Mark Beckman

Montana High School Association executive director Mark Beckman says his organization made the only decision it could Friday after coronavirus was discovered in Montana.

BOZEMAN — For Mark Beckman and the Montana High School Association, it was damned if you did and damned if you didn’t from the get-go this week.

And that scenario only magnified Friday night — during semifinals at four high school state basketball tournaments — when word came from the state that four presumptive cases of coronavirus had been reported in Montana, three in counties sporting crowded arenas.

For MHSA’s executive director and his board, the line had finally been crossed for the final state to be staging its state tournaments.

“It was a difficult situation because you’re looking at what is the best decision in regards to participants and fans,” Beckman said on a Saturday afternoon where gyms expected to be at a crescendo of excitement were mostly hollowed-out shells.

“But as you look at it in this particular case, it was a health issue.”

In short, the coronavirus risk had elevated from what Beckman described as a low threshold to a middle threshold. The plan all along had been to cancel if coronavirus cases arrived in Montana and weren’t isolated to, say, a hospital or senior care center.

Once made aware of the virus’ discovery in or around Billings, Butte and Bozeman plus Helena, the MHSA doubled back with state and local health officials. Beckman, with support of his board, then made the final call at around 9 p.m. Friday.

That was less than five hours after the MHSA had issued a statement citing Montana remaining one of three coronavirus-free states as the reason games were continuing as scheduled.

“It’s the most difficult, that’s for sure,” Beckman said of where canceling ranked among challenging decisions over his 16 years as executive director and seven as an assistant. “But to make those decisions, you have to have a lot of input — experts with the health department, and a very supportive board.

“It’s a decision I was very comfortable with. When it got to this point, where if it got here this is what we’re going to do, you just have to do it.”

Naturally, the feedback has run the gamut.

People who applauded him for staying the course early in the week now are upset that the plug was pulled with one day remaining. People who thought it reckless to stage the event amid a creeping pandemic are cheering the decision to halt it.

“Yeah, it was a difficult night,” Beckman said with a chuckle.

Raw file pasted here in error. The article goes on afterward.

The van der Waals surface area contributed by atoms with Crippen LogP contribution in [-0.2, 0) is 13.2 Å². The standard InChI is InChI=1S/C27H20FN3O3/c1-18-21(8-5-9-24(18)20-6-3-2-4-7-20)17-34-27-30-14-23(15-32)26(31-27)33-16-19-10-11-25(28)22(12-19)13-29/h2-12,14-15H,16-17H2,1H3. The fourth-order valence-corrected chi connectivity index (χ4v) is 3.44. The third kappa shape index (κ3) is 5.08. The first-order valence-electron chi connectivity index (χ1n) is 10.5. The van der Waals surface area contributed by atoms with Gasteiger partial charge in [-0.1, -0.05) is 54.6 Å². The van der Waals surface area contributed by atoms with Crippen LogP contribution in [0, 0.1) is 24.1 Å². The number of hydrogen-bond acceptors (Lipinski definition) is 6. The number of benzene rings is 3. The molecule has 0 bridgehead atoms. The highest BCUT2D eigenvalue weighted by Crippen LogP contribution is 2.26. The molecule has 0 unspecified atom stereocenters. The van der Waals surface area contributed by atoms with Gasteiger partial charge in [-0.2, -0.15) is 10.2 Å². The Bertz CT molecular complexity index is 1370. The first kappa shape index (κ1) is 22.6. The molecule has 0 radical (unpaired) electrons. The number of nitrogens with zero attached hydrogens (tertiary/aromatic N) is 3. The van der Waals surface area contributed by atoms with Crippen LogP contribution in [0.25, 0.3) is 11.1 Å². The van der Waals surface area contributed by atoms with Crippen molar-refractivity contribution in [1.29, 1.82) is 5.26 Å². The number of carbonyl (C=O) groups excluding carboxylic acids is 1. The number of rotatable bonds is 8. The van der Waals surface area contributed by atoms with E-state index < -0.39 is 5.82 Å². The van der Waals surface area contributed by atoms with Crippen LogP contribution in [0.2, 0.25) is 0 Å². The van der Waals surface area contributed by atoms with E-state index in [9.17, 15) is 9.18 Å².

If there is consolation, he said, it’s the tournaments at least had arrived at a place where the MHSA could crown champions, even if they're shared in all four boys and girls classifications.

Shock, anger and tears were among the emotions for disbelieving players, coaches and fans.

“We did get to a place in the tournaments that I believe was a good place to say we do have two undefeated teams, and everyone had two days to come experience the tournaments,” Beckman said.

As teams and fans were packing up to hit the road Saturday — some facing snowy drives as long as 600 miles — a few kicked around the idea of teams such as the Scobey and Fairview boys as well as the Belt and Roy-Winifred girls meeting in a neutral gym to determine unofficial champions.

Beckman said there’s nothing stopping them from doing just that.

“Yeah, they can do it unofficially,” he said. “We’ll still have co-champions.”

Beckman said he hopes when the teams and communities eventually reconcile the events of Friday they’ll reflect and realize they were a part of a unique chapter in the state’s sports history, albeit "not a great part,” he conceded.

As for spring sports, Beckman said he will try to gather a quorum of MHSA board members early next week and discuss options. Once they’re able to get a large enough group and hash it out, they’ll announce their plan for spring.

In the meantime, Beckman will long remember the past 72 hours and forever be steadfast that the MHSA made the prudent choice Friday. The group was in constant contact with state health officials as well as leaders in Washington, Wyoming and other neighboring states.

“I really believe it went the only way it could,” Beckman said when asked if in 20-20 hindsight any other choices could’ve been made. “I think we were very prepared, we had a good plan coming in, and good lines of communication.

“We made the decision I believe was the right decision.”

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